Hideo Kojima, the highly revered auteur of game design, as well as the world’s most foremost authority on “What. The actual. Fudge monkeys!” announced something rather understated, yet no less critical. Death Stranding, a highly anticipated departure from his (and they are “his”) Metal Gear Solid projects has incorporated a very easy mode in the game. An all inclusive difficulty setting that allows those with less than gifted hand eye coordination to experience Death Stranding’s ambitious and decidedly incomprehensible story, without all of that bothersome “engagement” so pervasive in computer games. Personally it’s not a difficulty I’d touch. A little guidance and hand holding to assist me through the formative moments of the game is fine, but extended supervision against A.I with diminished intellect is a little more tranquil than even I’m comfortable with. But the fact that this feature is an option is an asset I often find is trivialised.
We are permissive of casual gaming. That somehow a desultory labour is subservient to a greater more immersive challenge. This retitance of autonomy has been most popularised by “Dark Souls” savage treatment of player agency. The challenges inflicted by this sadistic series induces a reciprocated masochism from the people that play it. Somehow deriving pleasure from repeated and total failure. You have to respect a game that treats its players like an abusive uncle trying to teach his nephew how to play football. But the severity at which a game like Dark Souls enforces its tormenting rhetoric requires a dedicated, patient commitment, as well as talent, from its users to discover the appropriate strategy to vanquish a particularly infuriating creature. Purists will no doubt argue that applying a fixed difficulty on the player coerces them to adapt and improve to overcome any potential issues that will impede you. But I disagree.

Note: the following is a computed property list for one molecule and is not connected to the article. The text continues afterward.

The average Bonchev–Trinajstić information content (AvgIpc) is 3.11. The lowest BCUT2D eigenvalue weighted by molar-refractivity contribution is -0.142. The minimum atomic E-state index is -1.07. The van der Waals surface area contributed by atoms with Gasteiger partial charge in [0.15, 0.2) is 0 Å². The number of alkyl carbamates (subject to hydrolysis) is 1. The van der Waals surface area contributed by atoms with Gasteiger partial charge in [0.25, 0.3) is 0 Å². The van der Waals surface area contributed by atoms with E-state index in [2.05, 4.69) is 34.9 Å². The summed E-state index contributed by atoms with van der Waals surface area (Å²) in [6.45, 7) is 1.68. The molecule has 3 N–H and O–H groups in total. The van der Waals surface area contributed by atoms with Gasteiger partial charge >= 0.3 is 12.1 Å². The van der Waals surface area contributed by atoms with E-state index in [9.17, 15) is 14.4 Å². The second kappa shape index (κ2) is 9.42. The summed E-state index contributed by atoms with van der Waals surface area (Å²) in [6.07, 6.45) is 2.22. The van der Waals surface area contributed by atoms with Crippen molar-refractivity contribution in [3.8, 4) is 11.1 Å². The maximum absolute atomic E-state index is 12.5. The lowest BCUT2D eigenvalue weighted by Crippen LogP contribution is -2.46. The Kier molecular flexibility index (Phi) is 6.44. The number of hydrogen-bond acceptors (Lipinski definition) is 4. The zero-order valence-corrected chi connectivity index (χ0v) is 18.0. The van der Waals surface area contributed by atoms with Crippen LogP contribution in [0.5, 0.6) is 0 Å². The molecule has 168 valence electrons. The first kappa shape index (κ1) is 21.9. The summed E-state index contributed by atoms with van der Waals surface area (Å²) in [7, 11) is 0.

Would it really harm the game or jeopardise your experience if the it provided an alternative difficulty that suitably matches the skill of someone who was less adept? Time isn’t a luxury afforded to many of us to “Get Good!”. Hell I’m lucky if I can find a solitary hour to play a game without being disturbed or nodding off. I’m often tired, lethargic from a long aggravating day of work. So I find I become allergic to games that demand you lavish attention on them like some spoilt child. The last thing I want to do is endure an agonising extension of my already miserable day! An option for accessibility shouldn’t be something to sneer at, but commend. Facilitating diversity, even if that means optional mitigation of certain functions can only benefit the games accessibility, without compromising the integrity of a games intended difficulty for those that pursue a more challenging experience.
Life is hard enough, without computer games trying to impose their own galling challenges. We shouldn’t be expected to deal with the parade of obstacles that hinders our own everyday lives, reflected in a game. So why worry if someone’s experience with Death Stranding is a little more casual. We’d make life easier sometimes if we could! We all experience life in our own unique way, so why should games be any different? Having the option to reduce a games difficulty shouldn’t inhibit or dilute how an individual experiences it, only enhance it. Besides, a Kojima game is an entirely different beast. One that’s unlikely to yield to the conformities of more rational narratives. The real challenge here will be interpreting the fertile delusions of a man who has always shifted from the banality of normality. You can’t expect people to understand the incomprehensible, while also trying to play game!
Should all games come with adjustable difficulty? Let me know in the comments below. Cheers.